Catalyzing Community Development with Smart Data
By Amanda High, Chief of Strategic Initiatives at The Reinvestment Fund
Later this month, a deal is expected to close that will bring a new Kroger supermarket to Glenwood Avenue, just outside of downtown Atlanta. The 115,000 square-foot Kroger stands out from the 186 other Krogers in the metropolitan region in a number of ways. Its “marketplace” format offers a new, one-stop-shop experience for customers who are unable to make a lot of shopping trips due to barriers such as limited access to transportation or lack of child care. This Kroger was planned with extensive consultation from community members, and is expected to complement other local development projects, including the Beltline project. And, perhaps most importantly, it will provide fresh food access to people who live in an area without easy access to fresh healthy food.
This supermarket is an example of how data-driven decision-making can enhance impact. The Reinvestment Fund, a community development organization that makes targeted investments based on smart data, has relied on data-driven decision-making to revitalize communities for 30 years. Our Limited Supermarket Access (LSA) analysis helps investors and policymakers identify areas across the continental United States that have both inadequate access to healthy food and sufficient market demand for new or expanded food retail options. (See the summary here.) This analysis is unique because it goes beyond designating areas where healthy food is hard to access. It also measures the extent to which LSA areas can support new or expanded food retail options. We relied heavily on data from the LSA analysis in deciding to finance Atlanta’s newest Kroger supermarket, as well as dozens of other projects to increase food access across the country.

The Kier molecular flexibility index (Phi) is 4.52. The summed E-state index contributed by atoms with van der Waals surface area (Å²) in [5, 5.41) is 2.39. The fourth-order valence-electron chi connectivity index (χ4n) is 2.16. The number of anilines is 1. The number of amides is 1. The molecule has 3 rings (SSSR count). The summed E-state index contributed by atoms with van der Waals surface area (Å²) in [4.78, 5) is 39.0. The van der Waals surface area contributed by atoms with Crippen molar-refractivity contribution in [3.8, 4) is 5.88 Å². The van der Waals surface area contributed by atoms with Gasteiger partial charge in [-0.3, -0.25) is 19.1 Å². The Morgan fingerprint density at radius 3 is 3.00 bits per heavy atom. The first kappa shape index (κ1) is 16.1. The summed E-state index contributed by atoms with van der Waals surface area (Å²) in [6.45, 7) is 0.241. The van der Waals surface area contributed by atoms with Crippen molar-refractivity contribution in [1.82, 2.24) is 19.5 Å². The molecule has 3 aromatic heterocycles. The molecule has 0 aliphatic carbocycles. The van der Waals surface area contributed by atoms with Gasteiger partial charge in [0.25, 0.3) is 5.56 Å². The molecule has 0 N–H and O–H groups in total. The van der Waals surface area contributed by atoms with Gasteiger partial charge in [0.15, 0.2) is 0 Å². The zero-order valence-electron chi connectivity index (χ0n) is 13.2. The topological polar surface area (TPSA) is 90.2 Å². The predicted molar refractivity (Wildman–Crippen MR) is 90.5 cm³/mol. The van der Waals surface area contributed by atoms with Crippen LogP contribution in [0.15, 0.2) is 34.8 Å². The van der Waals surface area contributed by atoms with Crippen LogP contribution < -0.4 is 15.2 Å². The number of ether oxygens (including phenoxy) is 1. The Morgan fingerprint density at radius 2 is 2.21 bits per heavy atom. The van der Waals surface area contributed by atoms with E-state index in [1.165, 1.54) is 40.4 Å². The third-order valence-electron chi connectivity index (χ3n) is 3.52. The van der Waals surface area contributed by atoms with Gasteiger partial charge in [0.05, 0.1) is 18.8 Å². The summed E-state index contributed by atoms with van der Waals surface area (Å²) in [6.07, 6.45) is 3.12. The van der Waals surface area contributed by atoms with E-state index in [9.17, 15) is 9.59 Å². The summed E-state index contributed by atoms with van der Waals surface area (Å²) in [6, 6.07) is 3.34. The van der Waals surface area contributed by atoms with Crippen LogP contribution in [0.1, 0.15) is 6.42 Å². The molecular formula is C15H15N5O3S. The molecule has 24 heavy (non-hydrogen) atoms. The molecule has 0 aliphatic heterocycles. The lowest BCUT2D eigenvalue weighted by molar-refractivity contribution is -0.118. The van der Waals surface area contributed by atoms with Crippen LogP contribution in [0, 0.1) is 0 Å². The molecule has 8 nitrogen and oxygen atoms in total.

In addition to leveraging data to increase access to healthy foods in underserved neighborhoods, The Reinvestment Fund has developed powerful data tools to help funders, policymakers and direct-service providers understand other key factors that influence the health of a community. Another example is the interactive Childcare Map, which The Reinvestment Fund developed with the William Penn Foundation to provide comprehensive information about the availability of high-quality early childhood education (ECE) in Philadelphia and the accessibility of child care for families with low-incomes. Childcare Map helps identify the neighborhoods where high-quality care is most scarce, and where investments are most needed. In 2014, The Reinvestment Fund used this analysis to target investments to 14 providers to expand access to high-quality ECE in underserved communities throughout Philadelphia. We are now replicating this model in Newark, NJ.
While data collection and analysis can feel slow and laborious to community development leaders who want to see change happen as fast as possible, we’ve learned that smart data is critical to ensuring that we are fostering the right change in the right places. As a result of this data-driven decision-making, we invested in programs that give 630 more children in Philadelphia access to early childhood education. And we helped to finance a supermarket right here in Atlanta that will create over 200 jobs and provide healthy food access in a community where there is both great need and great demand.